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Lehnert & Landrock (Austria/Switzerland)
Lehnert & Landrock, Untitled, c. 1920

At the beginning of the last century Lehnert & Landrock were famous for their photographs of the Arab world. In romantic images they captured a culture which was seen as pure and exotic, and that was at the point of disappearing. To this day books, calendars and post cards with work by Lehnert & Landrock are still being sold.

Rudolf Lehnert (b. Austria, 1878) and Ernst Landrock (b. Switzerland, 1878) were 26 years old when they met in Switzerland. They shared a passion for photography and for the Orient, the Islamic region around the Mediterranean Sea. Like many Europeans, they experienced this region as a paradise where nature and tradition had still not been contaminated by the modern West.

The pair saw it as their mission to preserve this Orient with the aid of photography. In romantic images they recorded the monuments, people and traditions of countries like Tunisia, Egypt and Algeria. They were famous for their portraits of the Ouled Nail, an Arab tribe whose women earned their dowries as a geisha for a rich patron.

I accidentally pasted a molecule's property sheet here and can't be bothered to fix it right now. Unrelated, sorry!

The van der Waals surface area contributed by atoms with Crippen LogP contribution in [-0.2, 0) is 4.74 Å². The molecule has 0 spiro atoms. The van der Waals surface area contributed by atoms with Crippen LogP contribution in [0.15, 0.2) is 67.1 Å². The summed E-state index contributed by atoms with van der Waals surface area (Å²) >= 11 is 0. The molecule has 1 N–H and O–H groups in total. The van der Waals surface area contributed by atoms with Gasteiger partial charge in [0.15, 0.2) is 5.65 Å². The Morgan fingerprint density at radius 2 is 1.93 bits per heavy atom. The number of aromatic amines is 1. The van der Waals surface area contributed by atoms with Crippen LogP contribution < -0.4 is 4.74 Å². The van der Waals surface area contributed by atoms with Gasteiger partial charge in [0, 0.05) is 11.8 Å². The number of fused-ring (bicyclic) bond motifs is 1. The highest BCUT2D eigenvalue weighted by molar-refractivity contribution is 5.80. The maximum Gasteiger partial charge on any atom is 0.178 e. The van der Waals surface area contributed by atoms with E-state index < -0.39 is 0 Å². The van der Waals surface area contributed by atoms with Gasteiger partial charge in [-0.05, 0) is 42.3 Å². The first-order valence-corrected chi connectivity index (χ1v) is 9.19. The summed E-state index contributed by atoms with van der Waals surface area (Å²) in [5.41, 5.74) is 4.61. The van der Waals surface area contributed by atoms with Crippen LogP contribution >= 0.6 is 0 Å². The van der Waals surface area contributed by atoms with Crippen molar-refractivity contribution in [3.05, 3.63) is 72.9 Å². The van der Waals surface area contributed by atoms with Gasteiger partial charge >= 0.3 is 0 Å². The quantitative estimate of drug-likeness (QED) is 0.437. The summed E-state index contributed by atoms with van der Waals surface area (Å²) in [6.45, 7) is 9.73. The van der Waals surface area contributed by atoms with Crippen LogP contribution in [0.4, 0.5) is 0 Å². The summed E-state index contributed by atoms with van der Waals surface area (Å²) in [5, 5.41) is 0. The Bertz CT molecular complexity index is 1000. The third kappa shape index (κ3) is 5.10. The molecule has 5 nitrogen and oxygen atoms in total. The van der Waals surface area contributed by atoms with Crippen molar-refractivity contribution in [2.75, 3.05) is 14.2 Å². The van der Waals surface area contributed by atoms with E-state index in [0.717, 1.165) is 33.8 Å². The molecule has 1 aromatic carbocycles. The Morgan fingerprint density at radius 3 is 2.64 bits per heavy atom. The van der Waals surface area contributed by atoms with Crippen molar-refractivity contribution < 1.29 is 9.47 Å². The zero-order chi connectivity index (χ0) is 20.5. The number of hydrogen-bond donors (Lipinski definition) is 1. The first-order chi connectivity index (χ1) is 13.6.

Although the names of Lehnert & Landrock are linked as photographers, it was in fact Lehnert who made the photographs. Landrock acted as manager and ran their joint store, first in Tunisia, and later in Egypt. The work of 'L&L', as the photographs were signed, found a ready market in the West. The arrival of the picture post card, which immediately became wildly popular, contributed to this.